This result appears at first sight to be almost obvious: in the scalar case , the corresponding statement is completely elementary. To see this, let satisfy and for all . The only way that we can fail to find a subset such that and is when the sizes of the are very imbalanced (e.g., if and ), and this is ruled out by the assumption . It seems natural to expect that a similar conclusion follows in any dimension .
Remark. To make this argument precise, let us argue by contradiction. Suppose that for every set , we have either or . The first possibility occurs when and the second possibility occurs when . By adding points one by one, we see that there must exist a set and a point such that and . But this implies that , which contradicts when is sufficiently small.
Despite the intuitive nature of the statement, the general result is far from obvious. In particular, it is important to note that the affirmative solution to the Kadison-Singer conjecture requires that the constants must be independent of and . It is not at all obvious a priori that it is possible to achieve this: the scalar case is misleadingly simple, and its proof does not extend to higher dimension (try it!)
So far no probability has entered the picture: we are only asked to establish the existence of one set for which the above result holds. However, in many problems in analysis and combinatorics, the easiest way to find the existence of a nontrivial object is by selecting such an object randomly and attempting to show that it satisfies the desired properties with positive probability. This approach is known as the probabilistic method. Using this idea, we will presently show that the above deterministic problem can be reduced to a basic probabilistic problem of estimating the norm of certain random matrices.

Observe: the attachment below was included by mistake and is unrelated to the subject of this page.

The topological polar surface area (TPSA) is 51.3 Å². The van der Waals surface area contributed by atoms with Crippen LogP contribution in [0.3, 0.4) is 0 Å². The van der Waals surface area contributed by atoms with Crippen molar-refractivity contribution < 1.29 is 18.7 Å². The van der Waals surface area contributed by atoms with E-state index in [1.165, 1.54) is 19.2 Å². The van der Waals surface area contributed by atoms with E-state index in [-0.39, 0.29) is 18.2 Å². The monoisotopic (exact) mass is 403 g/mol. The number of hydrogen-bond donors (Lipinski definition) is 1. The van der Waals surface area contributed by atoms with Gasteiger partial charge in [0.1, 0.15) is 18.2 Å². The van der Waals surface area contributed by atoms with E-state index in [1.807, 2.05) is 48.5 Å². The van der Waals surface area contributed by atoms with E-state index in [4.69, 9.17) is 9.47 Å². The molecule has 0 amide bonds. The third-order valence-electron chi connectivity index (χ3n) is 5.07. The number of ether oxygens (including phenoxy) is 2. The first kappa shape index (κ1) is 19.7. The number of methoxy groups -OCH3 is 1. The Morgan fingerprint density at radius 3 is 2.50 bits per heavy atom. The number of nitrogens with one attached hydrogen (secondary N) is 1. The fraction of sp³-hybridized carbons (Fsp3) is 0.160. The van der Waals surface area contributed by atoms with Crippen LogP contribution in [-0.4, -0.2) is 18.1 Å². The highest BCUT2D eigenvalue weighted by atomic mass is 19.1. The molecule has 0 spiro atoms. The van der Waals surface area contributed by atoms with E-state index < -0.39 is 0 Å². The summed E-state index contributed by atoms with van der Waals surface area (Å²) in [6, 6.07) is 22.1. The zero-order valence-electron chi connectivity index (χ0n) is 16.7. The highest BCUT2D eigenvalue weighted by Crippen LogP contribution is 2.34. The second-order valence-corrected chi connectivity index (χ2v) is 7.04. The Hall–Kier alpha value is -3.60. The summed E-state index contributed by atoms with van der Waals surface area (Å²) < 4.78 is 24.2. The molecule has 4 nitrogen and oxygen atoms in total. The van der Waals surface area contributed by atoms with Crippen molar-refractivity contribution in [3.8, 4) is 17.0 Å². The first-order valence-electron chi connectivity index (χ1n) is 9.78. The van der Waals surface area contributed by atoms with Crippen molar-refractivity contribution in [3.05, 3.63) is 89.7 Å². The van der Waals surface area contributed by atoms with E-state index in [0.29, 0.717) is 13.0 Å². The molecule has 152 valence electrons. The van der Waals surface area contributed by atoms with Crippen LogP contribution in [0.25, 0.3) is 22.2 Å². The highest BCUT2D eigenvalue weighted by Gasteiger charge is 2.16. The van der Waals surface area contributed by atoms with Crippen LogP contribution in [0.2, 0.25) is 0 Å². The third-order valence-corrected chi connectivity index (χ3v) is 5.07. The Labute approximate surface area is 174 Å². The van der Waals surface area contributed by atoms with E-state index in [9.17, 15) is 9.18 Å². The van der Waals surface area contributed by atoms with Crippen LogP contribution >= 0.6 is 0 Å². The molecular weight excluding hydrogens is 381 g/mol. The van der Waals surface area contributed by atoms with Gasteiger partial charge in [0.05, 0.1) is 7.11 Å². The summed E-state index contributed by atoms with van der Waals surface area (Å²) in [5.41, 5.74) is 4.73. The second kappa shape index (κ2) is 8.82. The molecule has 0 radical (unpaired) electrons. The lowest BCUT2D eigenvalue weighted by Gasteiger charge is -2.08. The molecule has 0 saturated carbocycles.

Let be given. In order to find a suitable set , let us try to choose this set uniformly at random: that is, is a random set such that each point is included in independently with probability one half. Let us now define the random vectors as follows:
where denotes the zero vector in . A quick calculation gives
We therefore have
Moreover, we can compute
It is now immediately clear that in order to prove the deterministic version of the Kadison-Singer conjecture, it suffices to prove the following result about random matrices.
Theorem. Let be independent random vectors in whose distribution has finite support. Suppose that
(where as depends only on ).
How might one prove this result? The easiest approach would be to show that
in which case the result would follow immediately (this is called the first moment method). This seems promising, as the literature on random matrices contains numerous bounds on the norm of a random matrix. Unfortunately, this approach cannot work, as the following example illustrates.
Example. Denote by the standard basis in , and let be i.i.d. standard normal random variables for and . Define the random vectors by
Then , so . Moreover, . Thus the assumptions of the above result are satisfied when is sufficiently large. On the other hand, the matrix is diagonal with entries given by , and we therefore find that
as (as the maximum of chi-square random variables is of order ). Thus the expected matrix norm in this example must depend on the dimension . We therefore cannot obtain a dimension-free result, as is required to resolve Kadison-Singer, by looking at the expectation of the matrix norm.
Remark. In this example we used Gaussian variables, for which but is not uniformly bounded. In the reduction of Kadison-Singer to the random matrix problem, we had the stronger property that uniformly. However, by using Bernoulli variables instead of Gaussians, we should be able to construct an analogous example using only bounded variables.